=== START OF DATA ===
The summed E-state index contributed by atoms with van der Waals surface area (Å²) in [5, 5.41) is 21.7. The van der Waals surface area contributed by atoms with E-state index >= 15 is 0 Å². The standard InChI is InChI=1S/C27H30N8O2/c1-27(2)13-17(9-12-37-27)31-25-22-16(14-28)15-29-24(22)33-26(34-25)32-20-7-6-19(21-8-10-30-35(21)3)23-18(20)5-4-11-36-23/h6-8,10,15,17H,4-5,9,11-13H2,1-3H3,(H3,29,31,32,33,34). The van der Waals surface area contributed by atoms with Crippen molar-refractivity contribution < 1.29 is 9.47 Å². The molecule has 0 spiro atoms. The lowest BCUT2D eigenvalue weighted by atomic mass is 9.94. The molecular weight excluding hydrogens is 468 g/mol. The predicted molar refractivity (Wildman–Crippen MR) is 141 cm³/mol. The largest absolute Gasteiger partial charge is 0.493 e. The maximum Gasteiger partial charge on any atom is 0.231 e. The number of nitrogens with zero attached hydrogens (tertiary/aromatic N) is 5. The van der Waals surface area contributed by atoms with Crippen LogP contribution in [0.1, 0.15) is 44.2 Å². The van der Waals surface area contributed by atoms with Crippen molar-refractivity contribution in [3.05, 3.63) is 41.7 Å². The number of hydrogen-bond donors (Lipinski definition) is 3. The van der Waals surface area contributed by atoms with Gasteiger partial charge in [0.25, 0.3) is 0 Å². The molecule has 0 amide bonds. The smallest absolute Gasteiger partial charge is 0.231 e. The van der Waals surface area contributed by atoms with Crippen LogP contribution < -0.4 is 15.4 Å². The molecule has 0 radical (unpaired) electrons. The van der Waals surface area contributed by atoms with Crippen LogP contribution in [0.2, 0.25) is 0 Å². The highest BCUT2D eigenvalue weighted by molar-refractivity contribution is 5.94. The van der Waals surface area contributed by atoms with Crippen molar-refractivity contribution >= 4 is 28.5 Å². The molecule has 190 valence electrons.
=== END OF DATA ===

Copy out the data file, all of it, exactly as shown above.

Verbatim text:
The summed E-state index contributed by atoms with van der Waals surface area (Å²) in [5, 5.41) is 21.7. The van der Waals surface area contributed by atoms with E-state index >= 15 is 0 Å². The standard InChI is InChI=1S/C27H30N8O2/c1-27(2)13-17(9-12-37-27)31-25-22-16(14-28)15-29-24(22)33-26(34-25)32-20-7-6-19(21-8-10-30-35(21)3)23-18(20)5-4-11-36-23/h6-8,10,15,17H,4-5,9,11-13H2,1-3H3,(H3,29,31,32,33,34). The van der Waals surface area contributed by atoms with Crippen molar-refractivity contribution < 1.29 is 9.47 Å². The molecule has 0 spiro atoms. The lowest BCUT2D eigenvalue weighted by atomic mass is 9.94. The molecular weight excluding hydrogens is 468 g/mol. The predicted molar refractivity (Wildman–Crippen MR) is 141 cm³/mol. The largest absolute Gasteiger partial charge is 0.493 e. The maximum Gasteiger partial charge on any atom is 0.231 e. The number of nitrogens with zero attached hydrogens (tertiary/aromatic N) is 5. The van der Waals surface area contributed by atoms with Crippen LogP contribution in [0.1, 0.15) is 44.2 Å². The van der Waals surface area contributed by atoms with Crippen molar-refractivity contribution in [3.05, 3.63) is 41.7 Å². The number of hydrogen-bond donors (Lipinski definition) is 3. The van der Waals surface area contributed by atoms with Gasteiger partial charge in [0.25, 0.3) is 0 Å². The molecule has 0 amide bonds. The smallest absolute Gasteiger partial charge is 0.231 e. The van der Waals surface area contributed by atoms with Crippen LogP contribution < -0.4 is 15.4 Å². The molecule has 0 radical (unpaired) electrons. The van der Waals surface area contributed by atoms with Crippen LogP contribution in [0.2, 0.25) is 0 Å². The highest BCUT2D eigenvalue weighted by molar-refractivity contribution is 5.94. The van der Waals surface area contributed by atoms with Crippen molar-refractivity contribution >= 4 is 28.5 Å². The molecule has 190 valence electrons.